16 April 2007


It was just a small tractor, perfect for a 12 year old.
Grandpa had taught him how to drive it so he could help with the chores.
The problem was the rain...

It had been raining for days.
Warm front stuff- low ceilings and visibilities had kept us from turning a rotor blade for several days.
This call came in-
"Can you fly to a scene just outside ****?"
Less than ten minutes from where the helicopter was parked...
I could hover there if necessary.

"I'll give it a shot. What's the situation?"

"Your patient is a 12 year old male, victim of a tractor rollover."

We took off and headed Southeast with 2 miles visibility in a slight drizzle... perfectly comfortable weather for me because having flown the area for 12 years I knew the terrain and obstructions like the back of my hand.

Over the scene in 6 minutes, we landed near the ambulance on sloping ground, near a small pond. The Ford 8N tractor, now on its side, was adjacent to the ambulance. While my crew prepared the young man for the flight, I chatted with one of the EMT's...

Grandpa was walking alongside as our patient drove the tractor around the sloping ground next to the pond when the tractor started to slide sideways down the slope. Something abruptly stopped the slide, and the tractor rolled over on the young man "dying cockroach" style, the steering wheel crushing his left eye, the bridge of his nose, and popping the right eye out of its orbit onto his right cheek. When the emergency personnel arrived and tried to roll the tractor off our patient, the steering wheel was embedded in his face, and the youngster's head rolled along with the rolling of the tractor.
Fearful of doing further injury, after they had called to get the helicopter on the way, the first responders had procured a hack saw and cut a section of the steering wheel away to free the young man.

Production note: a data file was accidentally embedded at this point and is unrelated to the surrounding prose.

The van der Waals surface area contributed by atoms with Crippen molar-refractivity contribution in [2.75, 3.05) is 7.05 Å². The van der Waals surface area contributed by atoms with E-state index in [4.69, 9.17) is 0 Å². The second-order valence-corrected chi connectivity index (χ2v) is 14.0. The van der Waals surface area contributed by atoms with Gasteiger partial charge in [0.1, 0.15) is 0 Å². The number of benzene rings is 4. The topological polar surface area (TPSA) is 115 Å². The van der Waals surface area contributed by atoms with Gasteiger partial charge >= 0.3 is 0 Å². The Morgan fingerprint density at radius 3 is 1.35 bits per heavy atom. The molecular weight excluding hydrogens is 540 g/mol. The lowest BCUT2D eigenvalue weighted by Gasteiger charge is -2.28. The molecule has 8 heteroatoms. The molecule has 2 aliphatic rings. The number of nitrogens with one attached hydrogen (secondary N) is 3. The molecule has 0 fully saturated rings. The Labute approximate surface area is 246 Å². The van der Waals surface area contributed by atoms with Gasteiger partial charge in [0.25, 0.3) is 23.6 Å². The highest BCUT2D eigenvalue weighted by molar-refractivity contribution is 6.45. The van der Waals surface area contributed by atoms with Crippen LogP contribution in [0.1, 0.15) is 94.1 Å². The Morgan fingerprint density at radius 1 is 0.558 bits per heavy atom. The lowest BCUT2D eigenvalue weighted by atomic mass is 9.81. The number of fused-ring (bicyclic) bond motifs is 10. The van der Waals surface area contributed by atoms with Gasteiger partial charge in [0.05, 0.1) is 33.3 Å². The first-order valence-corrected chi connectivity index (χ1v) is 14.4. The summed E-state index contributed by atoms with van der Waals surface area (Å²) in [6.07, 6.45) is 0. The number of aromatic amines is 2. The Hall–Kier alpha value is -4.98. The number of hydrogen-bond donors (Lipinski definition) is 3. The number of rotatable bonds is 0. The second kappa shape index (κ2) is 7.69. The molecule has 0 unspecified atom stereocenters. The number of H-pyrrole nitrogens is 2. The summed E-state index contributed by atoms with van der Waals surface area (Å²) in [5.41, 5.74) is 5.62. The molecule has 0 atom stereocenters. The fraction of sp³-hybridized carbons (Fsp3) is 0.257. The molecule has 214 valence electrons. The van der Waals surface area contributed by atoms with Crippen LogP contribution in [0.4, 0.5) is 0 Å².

They roll the stretcher toward me and he's an interesting sight...
A 12-inch section of the arc of the steering wheel protrudes from his face. His right eye hangs to his face by a thread.

We load him, bring the rotor to operating RPM, and lift.
The Scene Commander, who I later find out is a personal friend of this family, collapses to his knees and buries his face in his hands, sobbing.

I did a follow-up on this case-
Two weeks later I went to the Children's Hospital to meet this youngster.
He smiled as I entered the room in my uniform. Left eye covered with a patch, his right eye was back in its proper place. There was still a little swelling from the trauma and his head was shaved, but otherwise he looked pretty much like any other twelve year old kid.
He was released from the hospital two days later.

That was 18 years ago, so "Tommy" would now be a 30 year old man.
I still remember his last name.
Should I call him and find out how he has done since?


joker said...

If it was me, I would definitely want to know how the young man had fared after the accident . . . but should you call him? Don't know.
Would this cause undue anxiety for a trauma that he had tried to suppress over the years? How was he when you went to the hospital to see him? Was he willing to talk about it? Did he lose an eye? Keep in mind that he probably has had to go through life with scars and for some kids that's devastating and for others, well, they like to brag about their scars.
I guess the worse that could happen would be, he hangs up on you.

Scoon said...

The way that you described his reaction when you walked in to his hospital room with your uniform on suggests to me that you should call him without a doubt.

Of course he would have some very bad memories of that time, but when you walked in the room he probably thought "Wow, here's the guy that saved my life"

It might also give him an opportunity to express his gratitude to you as an adult, which I'm sure would be cathartic.

And it might also be good for you too, to hear how he's still managed to have a good life.

Call him, without a doubt.

The Old Man said...

Call the Scene Commander, if he's still about. HE will be able to set you on the proper path.
But you knew that, didn't you?